Deals of this kind may not be an immediate option for smaller-market teams like the Sacramento Kings (we’ll get back to them later). But for owners of the New York Knicks (valued at $3 billion), Los Angeles Lakers ($2.7 billion) and Chicago Bulls ($2.3 billion), it’s a selfless way to pass philanthropic passions down to fans who may not be able to cut a check. Bundled into the price of a new jersey, however, and that’s a cause the everyman can really get behind.

Think local

Of all American cities that have at least three major sports franchises, Cleveland was, until June 19, the only one that had failed to win a championship in the past 50 years. Along with the Cavaliers’ long-awaited title came Believeland’s first ticker tape parade in a generation—something you cannot put a price on, especially in a city that’s largely seen the manufacturing jobs that once defined opportunity in northeastern Ohio disappear.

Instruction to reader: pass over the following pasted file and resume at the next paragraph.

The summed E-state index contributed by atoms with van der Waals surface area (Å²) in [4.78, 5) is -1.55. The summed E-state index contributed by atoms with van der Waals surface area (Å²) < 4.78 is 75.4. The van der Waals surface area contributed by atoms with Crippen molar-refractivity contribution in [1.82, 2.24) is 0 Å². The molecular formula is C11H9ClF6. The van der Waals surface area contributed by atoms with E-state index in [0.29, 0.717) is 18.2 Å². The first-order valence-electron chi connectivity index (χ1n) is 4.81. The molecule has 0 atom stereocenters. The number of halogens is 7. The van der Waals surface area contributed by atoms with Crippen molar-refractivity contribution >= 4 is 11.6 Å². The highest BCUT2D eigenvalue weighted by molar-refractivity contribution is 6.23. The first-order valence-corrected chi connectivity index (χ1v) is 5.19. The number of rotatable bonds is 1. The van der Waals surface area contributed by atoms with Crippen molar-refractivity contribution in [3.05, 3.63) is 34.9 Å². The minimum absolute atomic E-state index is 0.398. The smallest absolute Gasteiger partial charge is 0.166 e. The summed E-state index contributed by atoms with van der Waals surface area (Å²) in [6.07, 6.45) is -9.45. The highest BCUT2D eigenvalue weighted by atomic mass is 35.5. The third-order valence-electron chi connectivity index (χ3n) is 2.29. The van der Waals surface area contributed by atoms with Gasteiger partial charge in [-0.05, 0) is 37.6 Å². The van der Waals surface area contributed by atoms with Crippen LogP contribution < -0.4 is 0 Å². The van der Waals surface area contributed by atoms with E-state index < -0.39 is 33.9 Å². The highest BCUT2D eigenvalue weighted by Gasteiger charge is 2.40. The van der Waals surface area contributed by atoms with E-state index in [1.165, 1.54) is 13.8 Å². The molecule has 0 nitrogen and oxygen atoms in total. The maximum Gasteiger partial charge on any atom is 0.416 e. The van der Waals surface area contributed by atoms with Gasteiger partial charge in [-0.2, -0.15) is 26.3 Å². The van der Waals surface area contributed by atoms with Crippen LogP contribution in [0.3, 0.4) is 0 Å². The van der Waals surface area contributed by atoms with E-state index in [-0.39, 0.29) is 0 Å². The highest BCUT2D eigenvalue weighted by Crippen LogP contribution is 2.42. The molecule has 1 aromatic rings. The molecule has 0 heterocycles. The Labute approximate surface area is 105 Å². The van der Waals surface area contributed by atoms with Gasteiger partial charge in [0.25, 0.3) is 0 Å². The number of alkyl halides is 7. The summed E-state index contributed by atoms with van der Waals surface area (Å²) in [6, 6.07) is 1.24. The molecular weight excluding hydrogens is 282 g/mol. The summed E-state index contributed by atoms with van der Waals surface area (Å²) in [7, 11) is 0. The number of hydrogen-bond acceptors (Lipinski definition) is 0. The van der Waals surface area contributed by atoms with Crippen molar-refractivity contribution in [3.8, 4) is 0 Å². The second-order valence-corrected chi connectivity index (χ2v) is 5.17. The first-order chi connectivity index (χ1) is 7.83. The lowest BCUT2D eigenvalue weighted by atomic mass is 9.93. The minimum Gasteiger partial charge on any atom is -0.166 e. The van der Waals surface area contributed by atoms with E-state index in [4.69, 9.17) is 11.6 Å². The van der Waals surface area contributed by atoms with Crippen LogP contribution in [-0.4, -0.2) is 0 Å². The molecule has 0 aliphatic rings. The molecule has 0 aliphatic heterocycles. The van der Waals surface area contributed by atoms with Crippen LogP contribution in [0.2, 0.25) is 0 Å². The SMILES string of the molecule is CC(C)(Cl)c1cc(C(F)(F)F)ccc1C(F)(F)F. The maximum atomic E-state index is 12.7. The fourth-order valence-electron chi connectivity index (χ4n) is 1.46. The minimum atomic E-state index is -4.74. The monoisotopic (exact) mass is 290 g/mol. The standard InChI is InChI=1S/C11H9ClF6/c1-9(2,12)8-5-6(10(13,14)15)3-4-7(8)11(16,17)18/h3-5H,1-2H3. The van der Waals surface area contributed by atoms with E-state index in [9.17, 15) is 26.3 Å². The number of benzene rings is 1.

Like the league’s 29 other franchises, Cleveland has the opportunity to double down on its city by finding a sponsoring brand from within its city limits, which seven members of the Fortune 500 currently call home. Goodyear, Smucker’s and Sherman-Williams are among that set, with the latter holding particularly interesting opportunities, especially if the Cavs’ signature wine color is added to Williams’ arsenal.

Take a calculated risk

According to the commissioner, brand insignias could bring $100 million into the league—a significant sum for teams like the Hornets, Bucks and Pelicans, who according to Forbes’ calculations are among the bottom five franchises when considering value and revenue. (The Hornets and Bucks also measure among the bottom third in the league when it comes to fan engagement.) Partnerships like those between Barcelona and Unicef are likely out of question for this lot, as are other good-willed endeavors like our proposed Cleveland and Sherman-Williams connection. For these clubs, and this should sound familiar to organizations with dedicated scouting operations, successful partnerships could be about being the first to spot hidden value in the form of breakthrough brands on the rise.